In the afternoons, we all have various projects throughout the school that we work on. Melissa works in the Zona Verde where she teaches yoga and about the importance of good health, nutrition, hygiene, etc. Larissa works in the Sala Infancia (Infant Room) which is a daycare for children from years 0 to 2 years old where she is developing an early stimulation program. I work in the Escuela de Sordos (the School of the Deaf) where I am helping the students there develop their reading and writing skills. Nina spends her time working with the older grades, middle and high school students, in a program directed toward educating students about life, development, respect, responsibility, etc. Finally, Carola is working closely with our supervisor Virginia Brown who is the director of the English program throughout the school, on a special education program aimed at helping students with both academic and behavioral difficulties.
Our bags are packed and we are ready to go!!!

            Poco a poco I am learning Spanish and Dominican Sign Language, maybe not at the speed I want to be, but slowly but surely nevertheless. Whenever I get frustrated at myself for not knowing the two languages I need to know, I remind myself that I have only be here for about four weeks, and I have a whole year to learn it.

            Outside of the school, life here in La Republica Dominicana runs on a time of its own. Even if we have a meeting at 10 a.m., this could mean 10 a.m. or it could mean 10:30 or 10:45 a.m. This is just one aspect of the Dominican culture that is very different from the one we are used to back home where one is supposed to arrive 10 minutes early to any meeting, and one is considered late if one arrives on time.

            Another thing that I know all of the newbie girls (Melissa, Larissa, and I) and the veteran girls (Nina and Carola) still have a hard time with are the varying degrees of disrespect that we see all around and also in the stark dichotomy of very poor and very wealthy here on this island. It is difficult to see people who have so, so much live right next to other people who have so, incredibly little. Seeing this unjust unbalance always brings me back to the reasons I wanted to do service in the first place, to witnessing the same poverty and immense wealth I saw as a child in the Philippines and feeling helpless to changing it.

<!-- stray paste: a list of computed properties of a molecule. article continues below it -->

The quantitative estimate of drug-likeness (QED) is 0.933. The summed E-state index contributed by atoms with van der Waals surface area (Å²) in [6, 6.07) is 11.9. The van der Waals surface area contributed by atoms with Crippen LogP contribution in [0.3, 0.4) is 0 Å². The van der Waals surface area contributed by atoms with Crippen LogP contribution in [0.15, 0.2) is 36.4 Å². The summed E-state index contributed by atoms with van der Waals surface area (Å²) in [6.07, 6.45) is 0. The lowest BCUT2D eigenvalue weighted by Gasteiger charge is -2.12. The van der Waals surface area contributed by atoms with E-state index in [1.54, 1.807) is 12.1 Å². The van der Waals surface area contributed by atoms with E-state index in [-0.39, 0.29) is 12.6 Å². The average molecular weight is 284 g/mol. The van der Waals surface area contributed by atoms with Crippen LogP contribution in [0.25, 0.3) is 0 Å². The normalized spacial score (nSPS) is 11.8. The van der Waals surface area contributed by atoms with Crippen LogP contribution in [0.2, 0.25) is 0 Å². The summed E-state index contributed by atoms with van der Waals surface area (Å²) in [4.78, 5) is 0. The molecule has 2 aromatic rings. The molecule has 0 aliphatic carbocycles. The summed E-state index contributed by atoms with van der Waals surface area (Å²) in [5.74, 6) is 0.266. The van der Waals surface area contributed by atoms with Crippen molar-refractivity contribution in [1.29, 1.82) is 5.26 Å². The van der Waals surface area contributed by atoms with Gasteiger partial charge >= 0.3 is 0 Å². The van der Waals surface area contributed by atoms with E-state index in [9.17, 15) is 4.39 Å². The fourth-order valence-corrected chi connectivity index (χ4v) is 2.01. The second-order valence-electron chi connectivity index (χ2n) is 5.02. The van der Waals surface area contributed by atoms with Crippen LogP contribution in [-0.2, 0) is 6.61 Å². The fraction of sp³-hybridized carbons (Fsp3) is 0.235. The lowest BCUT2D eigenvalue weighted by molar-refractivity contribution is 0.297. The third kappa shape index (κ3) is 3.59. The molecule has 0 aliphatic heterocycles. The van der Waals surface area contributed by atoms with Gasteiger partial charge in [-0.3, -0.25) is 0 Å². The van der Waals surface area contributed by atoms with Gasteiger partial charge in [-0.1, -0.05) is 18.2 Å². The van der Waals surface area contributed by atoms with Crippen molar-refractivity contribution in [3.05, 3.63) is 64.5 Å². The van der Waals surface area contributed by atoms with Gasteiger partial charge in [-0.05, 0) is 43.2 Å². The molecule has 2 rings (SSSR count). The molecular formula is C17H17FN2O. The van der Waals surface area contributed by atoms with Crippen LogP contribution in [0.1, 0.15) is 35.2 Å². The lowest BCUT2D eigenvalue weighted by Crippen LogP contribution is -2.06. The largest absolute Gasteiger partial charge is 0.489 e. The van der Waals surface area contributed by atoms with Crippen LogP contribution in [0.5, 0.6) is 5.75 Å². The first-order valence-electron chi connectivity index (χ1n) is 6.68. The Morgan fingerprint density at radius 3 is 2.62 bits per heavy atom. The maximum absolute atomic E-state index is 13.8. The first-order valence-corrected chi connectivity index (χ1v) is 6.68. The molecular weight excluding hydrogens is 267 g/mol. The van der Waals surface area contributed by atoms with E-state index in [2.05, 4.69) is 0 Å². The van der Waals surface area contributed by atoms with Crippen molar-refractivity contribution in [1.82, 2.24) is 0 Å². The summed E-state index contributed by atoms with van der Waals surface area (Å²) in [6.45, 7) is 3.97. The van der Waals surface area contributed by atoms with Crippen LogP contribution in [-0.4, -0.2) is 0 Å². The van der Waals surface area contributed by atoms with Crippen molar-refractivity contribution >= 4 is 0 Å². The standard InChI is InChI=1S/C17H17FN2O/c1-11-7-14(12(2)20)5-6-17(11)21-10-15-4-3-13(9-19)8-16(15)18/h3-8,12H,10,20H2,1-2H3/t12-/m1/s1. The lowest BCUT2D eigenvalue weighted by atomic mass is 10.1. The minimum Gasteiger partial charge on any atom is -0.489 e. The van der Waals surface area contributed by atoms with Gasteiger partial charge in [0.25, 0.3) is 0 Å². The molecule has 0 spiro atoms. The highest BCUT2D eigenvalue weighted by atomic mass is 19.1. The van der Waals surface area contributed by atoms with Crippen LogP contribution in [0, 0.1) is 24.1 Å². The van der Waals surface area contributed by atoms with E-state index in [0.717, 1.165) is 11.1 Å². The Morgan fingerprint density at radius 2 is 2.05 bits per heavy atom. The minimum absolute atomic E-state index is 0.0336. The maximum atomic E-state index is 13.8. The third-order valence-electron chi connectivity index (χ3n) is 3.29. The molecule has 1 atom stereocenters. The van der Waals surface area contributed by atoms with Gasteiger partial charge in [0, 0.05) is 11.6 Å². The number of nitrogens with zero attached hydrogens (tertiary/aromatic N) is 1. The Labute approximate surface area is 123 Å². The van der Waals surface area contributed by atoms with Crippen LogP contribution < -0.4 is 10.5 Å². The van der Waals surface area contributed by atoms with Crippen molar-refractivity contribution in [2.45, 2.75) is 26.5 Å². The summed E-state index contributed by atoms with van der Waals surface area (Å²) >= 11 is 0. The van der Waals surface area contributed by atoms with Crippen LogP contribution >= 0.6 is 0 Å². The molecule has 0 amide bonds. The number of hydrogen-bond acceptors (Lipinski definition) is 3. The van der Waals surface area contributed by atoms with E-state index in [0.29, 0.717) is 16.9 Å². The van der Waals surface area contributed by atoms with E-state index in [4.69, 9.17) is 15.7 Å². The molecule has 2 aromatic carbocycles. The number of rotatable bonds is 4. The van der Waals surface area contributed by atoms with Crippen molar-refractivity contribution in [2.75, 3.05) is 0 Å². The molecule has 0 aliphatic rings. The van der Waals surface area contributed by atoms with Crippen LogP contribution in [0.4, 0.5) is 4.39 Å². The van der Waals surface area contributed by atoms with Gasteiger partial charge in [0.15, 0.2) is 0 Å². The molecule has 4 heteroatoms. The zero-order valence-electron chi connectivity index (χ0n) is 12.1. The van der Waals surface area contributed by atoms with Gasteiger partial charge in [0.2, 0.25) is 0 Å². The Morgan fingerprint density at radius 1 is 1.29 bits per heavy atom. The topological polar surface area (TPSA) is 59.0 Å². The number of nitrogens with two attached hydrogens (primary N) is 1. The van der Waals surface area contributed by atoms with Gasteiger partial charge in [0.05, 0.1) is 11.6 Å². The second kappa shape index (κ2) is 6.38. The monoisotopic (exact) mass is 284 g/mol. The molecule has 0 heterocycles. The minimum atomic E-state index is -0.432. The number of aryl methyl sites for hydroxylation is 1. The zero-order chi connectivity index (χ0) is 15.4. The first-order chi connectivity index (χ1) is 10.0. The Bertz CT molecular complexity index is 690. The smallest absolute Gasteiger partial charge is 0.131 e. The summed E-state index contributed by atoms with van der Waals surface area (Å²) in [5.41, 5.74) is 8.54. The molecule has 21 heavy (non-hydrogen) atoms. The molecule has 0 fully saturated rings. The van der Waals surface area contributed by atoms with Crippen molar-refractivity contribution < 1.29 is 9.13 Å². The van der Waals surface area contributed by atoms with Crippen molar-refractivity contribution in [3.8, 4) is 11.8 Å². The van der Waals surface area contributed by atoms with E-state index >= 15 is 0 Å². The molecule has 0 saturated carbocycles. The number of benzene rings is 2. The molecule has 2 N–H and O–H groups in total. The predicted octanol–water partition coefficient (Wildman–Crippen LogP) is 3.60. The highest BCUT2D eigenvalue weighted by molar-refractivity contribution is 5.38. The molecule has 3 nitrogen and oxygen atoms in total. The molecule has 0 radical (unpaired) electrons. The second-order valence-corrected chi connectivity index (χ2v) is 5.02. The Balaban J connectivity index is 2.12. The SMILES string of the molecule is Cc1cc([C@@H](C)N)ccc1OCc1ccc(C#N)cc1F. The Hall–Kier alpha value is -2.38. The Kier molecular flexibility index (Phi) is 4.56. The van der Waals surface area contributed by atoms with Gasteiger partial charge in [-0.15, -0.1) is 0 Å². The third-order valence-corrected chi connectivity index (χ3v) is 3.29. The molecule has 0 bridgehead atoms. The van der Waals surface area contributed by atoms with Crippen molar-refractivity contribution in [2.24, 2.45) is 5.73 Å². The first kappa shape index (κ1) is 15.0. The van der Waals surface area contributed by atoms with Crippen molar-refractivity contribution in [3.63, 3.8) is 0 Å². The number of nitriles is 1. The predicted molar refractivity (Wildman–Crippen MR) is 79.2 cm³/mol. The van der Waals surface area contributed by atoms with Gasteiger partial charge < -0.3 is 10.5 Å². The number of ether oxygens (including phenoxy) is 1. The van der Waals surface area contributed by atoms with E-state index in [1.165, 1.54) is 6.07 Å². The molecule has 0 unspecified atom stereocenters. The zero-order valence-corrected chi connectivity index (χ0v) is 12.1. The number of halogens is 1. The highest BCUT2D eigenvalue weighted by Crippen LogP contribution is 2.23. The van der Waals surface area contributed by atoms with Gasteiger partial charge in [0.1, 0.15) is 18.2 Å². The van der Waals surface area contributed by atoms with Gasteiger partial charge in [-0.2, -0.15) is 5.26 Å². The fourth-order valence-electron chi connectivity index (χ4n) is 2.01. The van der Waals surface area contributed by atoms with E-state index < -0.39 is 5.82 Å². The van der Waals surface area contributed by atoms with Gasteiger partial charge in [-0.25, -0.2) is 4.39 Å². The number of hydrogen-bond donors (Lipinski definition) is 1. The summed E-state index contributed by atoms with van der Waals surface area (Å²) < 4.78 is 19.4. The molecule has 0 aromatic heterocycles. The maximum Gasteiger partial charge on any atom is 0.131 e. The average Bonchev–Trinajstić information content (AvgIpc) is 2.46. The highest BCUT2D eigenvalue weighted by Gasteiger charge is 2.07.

In addition, the idea of respect that we as Americans have and the notion of respect that some Dominicans have is also very different. For instance, catcalling exists in the U.S., but not to the extent that is present here. The five of us could just be walking out of the school to grab a snack during our break and the men here treat us like objects, not as humans. Being in this country has also brought out the feminist in me, since many men do not believe that women should be doing anything considered "strenuous" such as lifting a box. Excuse me, but I know I and the four other women here with me are extremely capable of lifting a box, thank you very much.

We love our new uniforms!
            Now, here in the DR, I know it is impossible to single handedly (or 10 handedly since there is now five of us) to change the entire social system and culture, but what is possible is teaching our kids at school what respect truly is and to simply be good role models and sources of support and encouragement whenever they need it. We offer our love freely and indiscriminately; I could not even count the number of kisses I plant on my students each day. Seeing their joyous, innocent smiles and their unconditional yearning for love and attention replants my mission each day for being here and reminds me why I am here.

            Lastly, I am so incredibly excited for this coming year due to the five other amazing people I am here with. Nina, Carola, Larissa, Melissa, and Angie are incredible women and we are all so similar in how hard we work and how much good we want to do here. It makes our jobs here so much more enjoyable and swifter with the number of hands and the laughter that comes along with everything that we do. I am very eager to how the rest of this year unfolds, and I hope to keep you all updated on what happens next in our adventures! Until then!